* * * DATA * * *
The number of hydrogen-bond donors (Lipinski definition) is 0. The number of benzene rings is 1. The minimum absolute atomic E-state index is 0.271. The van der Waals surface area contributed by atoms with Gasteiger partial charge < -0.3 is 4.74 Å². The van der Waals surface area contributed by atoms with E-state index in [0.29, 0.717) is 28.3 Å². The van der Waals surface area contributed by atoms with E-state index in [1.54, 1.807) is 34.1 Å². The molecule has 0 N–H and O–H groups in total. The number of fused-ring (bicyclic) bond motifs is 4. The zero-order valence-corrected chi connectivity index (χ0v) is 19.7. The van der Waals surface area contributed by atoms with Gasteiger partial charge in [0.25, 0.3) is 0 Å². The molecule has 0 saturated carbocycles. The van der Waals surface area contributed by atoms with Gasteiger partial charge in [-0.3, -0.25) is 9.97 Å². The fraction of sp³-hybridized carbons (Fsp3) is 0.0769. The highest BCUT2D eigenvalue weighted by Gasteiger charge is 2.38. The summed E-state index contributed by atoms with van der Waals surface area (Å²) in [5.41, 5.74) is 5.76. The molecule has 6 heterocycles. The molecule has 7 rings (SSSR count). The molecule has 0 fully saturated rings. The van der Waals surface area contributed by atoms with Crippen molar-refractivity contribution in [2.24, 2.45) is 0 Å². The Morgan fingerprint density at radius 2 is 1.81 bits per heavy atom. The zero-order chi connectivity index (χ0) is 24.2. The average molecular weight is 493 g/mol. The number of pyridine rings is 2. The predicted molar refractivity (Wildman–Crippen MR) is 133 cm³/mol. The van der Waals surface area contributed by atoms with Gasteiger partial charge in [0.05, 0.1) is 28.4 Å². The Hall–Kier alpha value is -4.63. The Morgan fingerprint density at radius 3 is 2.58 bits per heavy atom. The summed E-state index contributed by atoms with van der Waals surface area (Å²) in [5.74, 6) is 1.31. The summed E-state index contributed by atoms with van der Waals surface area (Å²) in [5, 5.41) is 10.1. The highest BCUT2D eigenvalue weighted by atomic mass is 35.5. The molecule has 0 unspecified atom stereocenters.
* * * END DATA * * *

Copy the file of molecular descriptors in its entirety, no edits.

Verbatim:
The number of hydrogen-bond donors (Lipinski definition) is 0. The number of benzene rings is 1. The minimum absolute atomic E-state index is 0.271. The van der Waals surface area contributed by atoms with Gasteiger partial charge < -0.3 is 4.74 Å². The van der Waals surface area contributed by atoms with E-state index in [0.29, 0.717) is 28.3 Å². The van der Waals surface area contributed by atoms with E-state index in [1.54, 1.807) is 34.1 Å². The molecule has 0 N–H and O–H groups in total. The number of fused-ring (bicyclic) bond motifs is 4. The zero-order valence-corrected chi connectivity index (χ0v) is 19.7. The van der Waals surface area contributed by atoms with Gasteiger partial charge in [0.25, 0.3) is 0 Å². The molecule has 0 saturated carbocycles. The van der Waals surface area contributed by atoms with Gasteiger partial charge in [-0.3, -0.25) is 9.97 Å². The fraction of sp³-hybridized carbons (Fsp3) is 0.0769. The highest BCUT2D eigenvalue weighted by Gasteiger charge is 2.38. The summed E-state index contributed by atoms with van der Waals surface area (Å²) in [5.41, 5.74) is 5.76. The molecule has 6 heterocycles. The molecule has 7 rings (SSSR count). The molecule has 0 fully saturated rings. The van der Waals surface area contributed by atoms with Crippen molar-refractivity contribution in [2.24, 2.45) is 0 Å². The Morgan fingerprint density at radius 2 is 1.81 bits per heavy atom. The zero-order chi connectivity index (χ0) is 24.2. The average molecular weight is 493 g/mol. The number of pyridine rings is 2. The predicted molar refractivity (Wildman–Crippen MR) is 133 cm³/mol. The van der Waals surface area contributed by atoms with Gasteiger partial charge in [0.05, 0.1) is 28.4 Å². The Hall–Kier alpha value is -4.63. The Morgan fingerprint density at radius 3 is 2.58 bits per heavy atom. The summed E-state index contributed by atoms with van der Waals surface area (Å²) in [5.74, 6) is 1.31. The summed E-state index contributed by atoms with van der Waals surface area (Å²) in [5, 5.41) is 10.1. The highest BCUT2D eigenvalue weighted by atomic mass is 35.5. The molecule has 0 unspecified atom stereocenters.